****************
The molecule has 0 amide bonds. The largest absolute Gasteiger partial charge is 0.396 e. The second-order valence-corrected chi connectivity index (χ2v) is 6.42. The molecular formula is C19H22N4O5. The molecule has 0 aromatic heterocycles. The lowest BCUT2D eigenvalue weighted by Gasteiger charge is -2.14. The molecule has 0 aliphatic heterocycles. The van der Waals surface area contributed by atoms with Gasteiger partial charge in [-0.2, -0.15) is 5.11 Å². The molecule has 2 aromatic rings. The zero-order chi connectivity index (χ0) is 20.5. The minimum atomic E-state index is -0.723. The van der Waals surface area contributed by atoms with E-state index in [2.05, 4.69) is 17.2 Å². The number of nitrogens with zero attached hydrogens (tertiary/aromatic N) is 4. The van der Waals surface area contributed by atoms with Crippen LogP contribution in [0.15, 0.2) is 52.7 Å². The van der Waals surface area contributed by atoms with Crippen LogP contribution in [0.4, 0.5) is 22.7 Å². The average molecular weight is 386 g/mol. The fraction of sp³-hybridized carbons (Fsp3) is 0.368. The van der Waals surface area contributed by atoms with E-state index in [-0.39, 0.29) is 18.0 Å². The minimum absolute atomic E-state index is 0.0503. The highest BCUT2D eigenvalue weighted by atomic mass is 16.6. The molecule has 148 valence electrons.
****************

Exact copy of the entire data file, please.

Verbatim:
The molecule has 0 amide bonds. The largest absolute Gasteiger partial charge is 0.396 e. The second-order valence-corrected chi connectivity index (χ2v) is 6.42. The molecular formula is C19H22N4O5. The molecule has 0 aromatic heterocycles. The lowest BCUT2D eigenvalue weighted by Gasteiger charge is -2.14. The molecule has 0 aliphatic heterocycles. The van der Waals surface area contributed by atoms with Gasteiger partial charge in [-0.2, -0.15) is 5.11 Å². The molecule has 2 aromatic rings. The zero-order chi connectivity index (χ0) is 20.5. The minimum atomic E-state index is -0.723. The van der Waals surface area contributed by atoms with E-state index in [2.05, 4.69) is 17.2 Å². The number of nitrogens with zero attached hydrogens (tertiary/aromatic N) is 4. The van der Waals surface area contributed by atoms with Crippen LogP contribution in [0.15, 0.2) is 52.7 Å². The van der Waals surface area contributed by atoms with Crippen LogP contribution in [0.4, 0.5) is 22.7 Å². The average molecular weight is 386 g/mol. The fraction of sp³-hybridized carbons (Fsp3) is 0.368. The van der Waals surface area contributed by atoms with E-state index in [-0.39, 0.29) is 18.0 Å². The minimum absolute atomic E-state index is 0.0503. The highest BCUT2D eigenvalue weighted by atomic mass is 16.6. The molecule has 148 valence electrons.